The government's index of leading economic indicators last month increased 0.3 percent, the smallest rise since the recovery began and the latest indication that the economy's power may be losing some of its punch.
The rise in July was the 11th consecutive monthly increase, but its small size indicated to some government and private economists that the economy within the next six to nine months may be reaching a plateau of "neither boom nor bust," as two leading economists put it. However, that isn't bad news, but a normal, healthy stage for a sustainable recovery and means there is less pressure for inflation or higher interest rates next year, several economists said.
Perhaps encouraged by the outlook, the stock market posted its sharpest gain in six weeks yesterday, with the Dow Jones industrial average rising 20.12 points.
Homebuilding and consumer spending already are leveling off from furious bursts of activity earlier this year. During normal recoveries, this is followed by a pickup in business investment. However, government economists said they were slightly disturbed by a drop in business investment activity in July, which should be picking up about this time.
"July's modest rise in the leading index is an early indication that the economic rebound of the second quarter will taper to a more sustainable pace," said Commerce Secretary Malcolm Baldrige. "Almost every postwar recovery from recession has had one or two quarters of abnormally high growth," he said, stemming largely from a rebuilding of inventories.
The slowing of the economy follows high growth in the second quarter with GNP increasing at a 9.2 percent rate. Economists feared that if growth continued at that pace it would fuel inflation and lead to a further tightening of the money supply by the Federal Reserve Board. The consequence would be higher interest rates, which would blunt any further gains in economic activity.
Although a slowing of the economy was considered a good sign, Robert Ortner, Commerce Department chief economist, said the government would prefer to see gains in the index of between 0.5 percent to 1 percent per month to maintain a sustained recovery. The index increased 1.9 percent in June and 1.2 percent in May, according to revised figures.
Other economists said the July figures were not the only indications of a slowdown. Otto Eckstein and Roger Brinner, economists for Data Resources Inc., predicted that a slowdown in retail sales, orders for durable goods, housing starts and money growth "indicated a clear deceleration or plateau in activity" for the future.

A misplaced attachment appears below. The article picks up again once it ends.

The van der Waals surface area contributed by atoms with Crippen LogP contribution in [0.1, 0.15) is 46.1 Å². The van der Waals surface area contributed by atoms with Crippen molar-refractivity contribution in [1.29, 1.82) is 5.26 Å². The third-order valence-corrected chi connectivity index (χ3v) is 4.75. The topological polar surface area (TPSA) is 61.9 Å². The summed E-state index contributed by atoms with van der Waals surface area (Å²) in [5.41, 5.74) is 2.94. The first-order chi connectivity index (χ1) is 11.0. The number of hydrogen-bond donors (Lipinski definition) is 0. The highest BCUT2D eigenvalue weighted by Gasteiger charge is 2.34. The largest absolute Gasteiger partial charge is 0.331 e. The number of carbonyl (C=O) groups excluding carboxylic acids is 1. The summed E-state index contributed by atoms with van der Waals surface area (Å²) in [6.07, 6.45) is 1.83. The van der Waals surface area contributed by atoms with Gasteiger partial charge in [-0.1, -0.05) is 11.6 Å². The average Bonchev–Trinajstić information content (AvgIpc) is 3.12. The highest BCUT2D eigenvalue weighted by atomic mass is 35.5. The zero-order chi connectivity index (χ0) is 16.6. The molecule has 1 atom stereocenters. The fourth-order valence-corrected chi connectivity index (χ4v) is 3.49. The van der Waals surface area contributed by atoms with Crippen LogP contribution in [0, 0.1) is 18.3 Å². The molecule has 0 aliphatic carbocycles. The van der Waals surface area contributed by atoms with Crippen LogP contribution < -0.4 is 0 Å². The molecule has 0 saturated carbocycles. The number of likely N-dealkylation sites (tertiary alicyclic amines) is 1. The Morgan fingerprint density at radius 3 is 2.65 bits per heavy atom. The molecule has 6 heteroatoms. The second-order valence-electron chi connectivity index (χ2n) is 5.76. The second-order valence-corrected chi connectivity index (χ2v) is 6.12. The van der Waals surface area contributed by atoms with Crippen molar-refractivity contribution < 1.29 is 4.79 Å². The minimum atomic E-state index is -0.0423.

"The most likely economy for the second half of 1983 and for the next two years is one characterized by neither runaway demands and prices nor renewed recession," Brinner and Eckstein said in a forecast report. Under those conditions the Fed "can succeed in tempering the recovery without killing it."
Most economists still expect rapid growth in the third quarter, but the slowdown will be noticeable by the end of the year.
However, some economists said it is difficult to foresee the economy's future course based on indicators taken during volatile summer months. Jerry Jasinowski, chief economist for the National Association of Manufacturers, said it is too early to predict a slowdown in the recovery on the basis of the July indicators.
Seven of the 11 leading indicators in the Commerce report contributed to the increase. They were average workweek, average weekly initial claims for state unemployment insurance, manufacturers' new orders for consumer goods and materials, building permits, stock prices, money supply and change in credit outstanding. The government said the change in credit, a sign of consumer confidence and willingness to spend, contributed the most to the increase.
However, Ortner said the three indicators that decreased were "somewhat disappointing." Net business formation, contracts and orders for plant and equipment and change in sensitive materials prices all decreased. Contracts and orders for plant and equipment contributed the greatest to the decline and consisted mainly of a drop in activity in the aircraft construction industry.
An accompanying index for coincident indicators, which measures what is currently occurring in the economy, rose by 1.1 percent in July following increases of 1.1 percent in June and 1.8 percent in May.
In a separate report, the Agriculture Department said August farm prices rose 4.6 percent after falling by 2.2 percent in July and June.